Convert the image date into training data by scaling the RGB channels to be between 0 and 1 by dividing by 255.

Subsampling

The original size of the images is 320x240, which would result in a very large input vector and number of nodes. Therefore, you should subsample the image first and reduce it to a 32x24 sized image. The easiest way to subsample the image is to simply take every nth pixel only.

Discretization of the domain

Each network uses seven output nodes for the direction (105l,100l,050l,000l,050r,100r, and 150r) and five output nodes for the distance along the centre line (200cm, 150cm, 100cm, 50cm, and 0cm).

In the first experiments the output is determined by the node with the maximum output resulting in a discretization of 50cm in the offset and 50cm in the distance along the centre line.

Colour Images

Create a network with 32*24*3 input nodes in the first layer. Convert the pixels into training data by scaling the RGB channels to be between 0 and 1 by dividing by 255.

Greyscale Images

Rerun the experiments described above and compare the performance of the network when using greyscale images. Convert every RGB pixel into a greyscale value (Grey=(R+G+B)/3) and create a network with 32*24 input nodes and the same number of output nodes as in the experiments using colour images.

Number of Hidden Nodes

Compare the performance of the networks for colour and greyscale images using from 1 to 7 hidden nodes.

Learning Curve

Show the dependence of the ANN to the number of training examples used. That is, show in a table the performance of the colour image network using 1, 10, 20, 30, 40, 50, 60, 70, 80, 90, 100, 150, 200, 250, and 300 training examples.

Submission

To hand in your assignment:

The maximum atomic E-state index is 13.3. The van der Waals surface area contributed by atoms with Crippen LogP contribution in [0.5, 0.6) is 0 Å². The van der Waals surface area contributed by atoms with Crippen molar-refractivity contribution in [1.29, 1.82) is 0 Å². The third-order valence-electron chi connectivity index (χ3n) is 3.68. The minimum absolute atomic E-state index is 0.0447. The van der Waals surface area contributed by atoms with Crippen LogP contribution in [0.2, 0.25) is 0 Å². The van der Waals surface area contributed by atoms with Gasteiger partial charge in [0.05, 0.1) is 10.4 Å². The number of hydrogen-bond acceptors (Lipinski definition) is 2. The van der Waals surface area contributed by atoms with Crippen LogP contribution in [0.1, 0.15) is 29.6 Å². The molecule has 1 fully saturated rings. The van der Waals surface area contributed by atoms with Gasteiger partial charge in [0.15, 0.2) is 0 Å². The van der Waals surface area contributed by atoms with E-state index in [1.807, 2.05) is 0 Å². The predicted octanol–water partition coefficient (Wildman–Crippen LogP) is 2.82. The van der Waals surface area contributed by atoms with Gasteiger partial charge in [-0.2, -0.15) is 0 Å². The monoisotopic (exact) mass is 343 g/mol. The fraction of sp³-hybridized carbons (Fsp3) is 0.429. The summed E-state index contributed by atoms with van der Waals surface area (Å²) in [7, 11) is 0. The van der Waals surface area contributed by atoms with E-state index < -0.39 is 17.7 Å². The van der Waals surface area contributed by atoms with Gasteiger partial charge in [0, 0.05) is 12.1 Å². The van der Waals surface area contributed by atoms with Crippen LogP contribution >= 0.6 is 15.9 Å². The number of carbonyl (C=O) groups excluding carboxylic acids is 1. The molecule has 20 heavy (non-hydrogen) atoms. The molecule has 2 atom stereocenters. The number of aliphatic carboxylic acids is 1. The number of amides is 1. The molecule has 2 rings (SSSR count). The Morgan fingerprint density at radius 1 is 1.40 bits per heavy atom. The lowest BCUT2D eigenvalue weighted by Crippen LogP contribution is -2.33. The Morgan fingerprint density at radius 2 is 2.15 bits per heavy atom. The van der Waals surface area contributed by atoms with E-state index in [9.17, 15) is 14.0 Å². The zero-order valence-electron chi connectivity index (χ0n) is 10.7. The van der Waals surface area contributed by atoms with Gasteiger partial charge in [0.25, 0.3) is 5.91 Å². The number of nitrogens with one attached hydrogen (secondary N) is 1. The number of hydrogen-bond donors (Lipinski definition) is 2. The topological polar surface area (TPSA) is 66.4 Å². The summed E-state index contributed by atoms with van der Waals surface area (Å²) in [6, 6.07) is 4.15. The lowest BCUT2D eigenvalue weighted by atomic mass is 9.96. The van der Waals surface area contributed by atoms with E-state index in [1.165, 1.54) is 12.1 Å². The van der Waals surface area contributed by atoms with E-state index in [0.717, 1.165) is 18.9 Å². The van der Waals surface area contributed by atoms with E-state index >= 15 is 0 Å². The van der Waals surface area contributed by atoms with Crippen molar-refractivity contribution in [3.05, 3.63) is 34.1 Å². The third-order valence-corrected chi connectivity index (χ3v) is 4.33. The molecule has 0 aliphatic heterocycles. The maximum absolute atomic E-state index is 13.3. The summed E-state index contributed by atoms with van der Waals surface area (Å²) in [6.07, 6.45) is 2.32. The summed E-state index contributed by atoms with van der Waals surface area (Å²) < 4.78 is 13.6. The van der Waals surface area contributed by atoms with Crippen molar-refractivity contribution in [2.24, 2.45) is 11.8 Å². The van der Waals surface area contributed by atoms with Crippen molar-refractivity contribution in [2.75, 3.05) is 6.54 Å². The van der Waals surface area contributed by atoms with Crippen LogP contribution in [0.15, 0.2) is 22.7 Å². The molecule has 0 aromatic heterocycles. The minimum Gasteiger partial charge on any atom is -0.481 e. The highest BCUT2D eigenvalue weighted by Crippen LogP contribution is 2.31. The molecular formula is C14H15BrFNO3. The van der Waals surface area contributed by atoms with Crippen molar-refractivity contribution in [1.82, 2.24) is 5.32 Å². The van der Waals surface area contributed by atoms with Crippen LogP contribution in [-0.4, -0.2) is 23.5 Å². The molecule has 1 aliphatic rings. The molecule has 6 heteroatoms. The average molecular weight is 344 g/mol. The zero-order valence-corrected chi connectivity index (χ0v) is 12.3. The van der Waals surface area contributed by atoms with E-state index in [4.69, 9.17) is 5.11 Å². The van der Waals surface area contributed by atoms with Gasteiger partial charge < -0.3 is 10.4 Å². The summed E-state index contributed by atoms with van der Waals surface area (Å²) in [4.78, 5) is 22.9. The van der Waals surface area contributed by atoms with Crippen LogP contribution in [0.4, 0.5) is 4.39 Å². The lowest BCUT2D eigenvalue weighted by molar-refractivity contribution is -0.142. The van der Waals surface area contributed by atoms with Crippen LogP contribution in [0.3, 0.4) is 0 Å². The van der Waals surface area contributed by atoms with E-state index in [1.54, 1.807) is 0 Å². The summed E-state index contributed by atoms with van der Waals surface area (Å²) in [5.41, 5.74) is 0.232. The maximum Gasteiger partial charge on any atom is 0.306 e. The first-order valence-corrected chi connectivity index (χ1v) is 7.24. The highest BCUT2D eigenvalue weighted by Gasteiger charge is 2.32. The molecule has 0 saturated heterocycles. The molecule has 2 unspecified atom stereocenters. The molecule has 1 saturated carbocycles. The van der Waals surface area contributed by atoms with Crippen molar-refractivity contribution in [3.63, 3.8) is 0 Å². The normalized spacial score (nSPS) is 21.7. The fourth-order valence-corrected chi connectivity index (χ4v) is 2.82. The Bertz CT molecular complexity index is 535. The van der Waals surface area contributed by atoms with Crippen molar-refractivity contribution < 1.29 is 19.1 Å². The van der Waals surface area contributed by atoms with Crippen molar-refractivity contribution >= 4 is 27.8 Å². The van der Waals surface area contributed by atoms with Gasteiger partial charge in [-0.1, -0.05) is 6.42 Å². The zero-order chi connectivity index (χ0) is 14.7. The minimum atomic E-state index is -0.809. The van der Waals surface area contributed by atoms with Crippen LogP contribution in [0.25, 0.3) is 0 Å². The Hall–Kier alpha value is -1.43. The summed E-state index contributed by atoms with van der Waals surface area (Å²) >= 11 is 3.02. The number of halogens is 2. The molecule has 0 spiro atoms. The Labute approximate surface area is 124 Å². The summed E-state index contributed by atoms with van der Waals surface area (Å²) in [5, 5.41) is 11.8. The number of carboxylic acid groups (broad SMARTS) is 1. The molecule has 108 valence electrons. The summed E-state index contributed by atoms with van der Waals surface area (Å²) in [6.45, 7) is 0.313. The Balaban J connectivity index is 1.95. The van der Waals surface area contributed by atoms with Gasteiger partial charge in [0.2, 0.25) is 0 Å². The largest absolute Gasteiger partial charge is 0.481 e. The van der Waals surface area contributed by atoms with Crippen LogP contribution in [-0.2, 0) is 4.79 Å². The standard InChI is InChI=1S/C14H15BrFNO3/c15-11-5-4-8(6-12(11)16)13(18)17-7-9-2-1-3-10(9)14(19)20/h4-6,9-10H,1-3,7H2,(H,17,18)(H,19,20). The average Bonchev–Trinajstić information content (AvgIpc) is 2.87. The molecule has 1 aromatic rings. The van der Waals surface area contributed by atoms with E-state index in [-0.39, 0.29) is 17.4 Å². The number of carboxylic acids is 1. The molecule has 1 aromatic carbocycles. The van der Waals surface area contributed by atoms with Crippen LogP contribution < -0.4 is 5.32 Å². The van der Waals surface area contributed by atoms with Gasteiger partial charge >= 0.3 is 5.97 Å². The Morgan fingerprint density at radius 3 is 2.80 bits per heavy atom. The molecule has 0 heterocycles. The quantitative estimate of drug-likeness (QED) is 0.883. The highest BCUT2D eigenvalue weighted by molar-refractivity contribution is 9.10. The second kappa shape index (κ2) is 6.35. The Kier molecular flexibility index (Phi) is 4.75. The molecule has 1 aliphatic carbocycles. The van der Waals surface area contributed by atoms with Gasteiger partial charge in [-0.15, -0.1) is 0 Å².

1. create a directory to hold all of your data. The directory name should be 4550_a<num>_< login_name > .
  2. Inside of the directory comp_<course_number>_assignment_<num>_< login_name > , create a directory source .
  3. put your source code for your assignment solution (it's ok if you have more than one source file) into the directory source .
  4. Your program must compile by just running the command make in the source directory.
  5. place a copy of the electronic handin honesty declaration (modified to include your own name and student number) at the top level above your source directories -understand that doing so and handing it in from your account both securely identifies you and holds you to the responsibilities of a paper honesty declaration.
  6. Write a readme.txt file to explain anything you feel is necessary. This may include special features/bugs of your program. What parts of the assignment did you implemement. Making things clear here for the marker is in your own best interest.
  7. Once you're happy that you have everything and it all works the way it should, move outside the directory itself (i.e. make sure you can see the name of the directory in the list of files if you do an ls).
  8. at the unix prompt, type: handin <course_number>_ a<num>_< login_name >. For example: handin 4360_a3_umsmith

You should receive a response saying how many bytes were handed in - all of the files you put in your handin directory are compressed for handin, so the number reported may seem unusually small.

If you change your mind about what is handed in or think you've made a mistake, you can enter the handin command as often as you want, each new handin will erase the old. Remember there is a hard deadline on the due date, at which point the handin system will be disabled.

When marking your assignments, the marker will get a copy of everything you placed in the directory. They will start a telnet unix session, cd into your source directory. Depending on the programming language that you have used they will either: (a) execute make , followed by ./a.out [args] in case of C or C++, or (b) javac *.java followed by java ass2 [args] in case of a Java submission.

You will get an email back to the cc account you used to do the handin after the marker is finished. Please ensure the mail on this account is not forwarded elsewhere.